The terrorist attack perpetrated in Paris on Friday night was shocking. Also shocking, however, was the speed in which Republicans and conservatives made ugly public statements to score political points. For example, a number of the Republican presidential candidates, not surprisingly, blamed President Obama. Donald Trump, doubling down on a statement he made last January after the Charlie Hebdo attacks, said the problem was too many gun laws in France. Ann Coulter tweeted that “Donald Trump was elected tonight.” Coulter explained in other tweets that Trump’s anti-immigration policies for America somehow would prevent the type of terrorist attack that occurred in Paris. Newt Gingrich, like Trump, suggested that the Paris attacks could have been thwarted by “10 to 15 citizens with concealed carry permits.” And conservative writer Judith Miller (who is infamous for cheerleading George W. Bush‘s Iraq War in the New York Times) almost incoherently tried to use the Paris attack to argue why black American college students should have no problem with racial discrimination against them.

Democratic vs. Republican Presidents Part 4: Choosing Federal Judges

The U.S. Supreme Court's conservative Republican majority

The U.S. Supreme Court’s conservative Republican majority

(This is the fourth installment in a series about differences between Democratic and Republican presidents in areas where they have direct control. See our Democratic vs. Republican Presidents category for the rest.)

For some voters, the president’s constitutional power to nominate U.S. Supreme Court Justices when vacancies occur is reason enough to vote for one political party or the other. But it goes much deeper than that. The president’s power to nominate all federal judges when vacancies occur is crucial to the direction of the country on nearly every issue, including marriage equality, guns, crime, civil rights, taxes, the environment, etc.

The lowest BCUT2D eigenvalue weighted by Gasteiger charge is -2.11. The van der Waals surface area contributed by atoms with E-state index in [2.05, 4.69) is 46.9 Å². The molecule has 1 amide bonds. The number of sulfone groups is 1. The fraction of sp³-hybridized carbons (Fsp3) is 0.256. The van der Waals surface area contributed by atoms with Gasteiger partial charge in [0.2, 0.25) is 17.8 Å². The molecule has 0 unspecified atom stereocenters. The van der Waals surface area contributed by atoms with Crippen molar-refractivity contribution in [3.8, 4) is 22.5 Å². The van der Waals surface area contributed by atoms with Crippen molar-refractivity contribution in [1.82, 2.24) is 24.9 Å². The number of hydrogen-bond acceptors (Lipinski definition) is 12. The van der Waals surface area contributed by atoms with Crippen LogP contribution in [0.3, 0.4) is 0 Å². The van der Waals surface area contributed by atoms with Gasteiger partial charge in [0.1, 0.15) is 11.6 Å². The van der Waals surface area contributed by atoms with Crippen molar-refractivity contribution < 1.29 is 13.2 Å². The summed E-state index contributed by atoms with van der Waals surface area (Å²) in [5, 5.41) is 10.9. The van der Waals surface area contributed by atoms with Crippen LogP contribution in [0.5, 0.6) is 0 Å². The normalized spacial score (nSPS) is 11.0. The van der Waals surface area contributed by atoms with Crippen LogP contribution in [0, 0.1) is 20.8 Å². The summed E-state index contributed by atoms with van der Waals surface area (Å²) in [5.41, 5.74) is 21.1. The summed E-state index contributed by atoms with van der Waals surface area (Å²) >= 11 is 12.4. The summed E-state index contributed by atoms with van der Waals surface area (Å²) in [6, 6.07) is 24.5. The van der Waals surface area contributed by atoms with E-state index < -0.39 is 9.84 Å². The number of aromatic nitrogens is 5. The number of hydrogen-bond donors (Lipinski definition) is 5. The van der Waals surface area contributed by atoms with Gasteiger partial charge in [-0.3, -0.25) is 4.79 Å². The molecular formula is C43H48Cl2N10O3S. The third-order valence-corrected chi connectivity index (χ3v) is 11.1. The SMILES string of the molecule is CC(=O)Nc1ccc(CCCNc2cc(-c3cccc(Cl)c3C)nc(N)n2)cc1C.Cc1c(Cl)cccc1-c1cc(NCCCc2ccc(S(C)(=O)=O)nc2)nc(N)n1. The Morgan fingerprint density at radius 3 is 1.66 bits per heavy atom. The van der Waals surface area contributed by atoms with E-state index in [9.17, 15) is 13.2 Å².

Democratic vs. Republican Presidents Part 3: Disaster Relief

"Where Is FEMA?" t-shirt sold in New Orleans after Hurricane Katrina

“Where Is FEMA?” t-shirt sold in New Orleans after Hurricane Katrina

(This is the third installment in a series about differences between Democratic and Republican Presidents in areas where they have direct control. See our Democratic vs. Republican Presidents category for the rest.)

In 1986, President Ronald Reagan famously said: “the nine most terrifying words in the English language are ‘I’m from the government and I’m here to help.’” Reagan’s statement epitomizes the conservative anti-government philosophy that has taken hold among Republican presidents and presidential candidates. This is a huge difference between Republicans and Democrats, and this difference is especially apparent when it comes to disaster relief.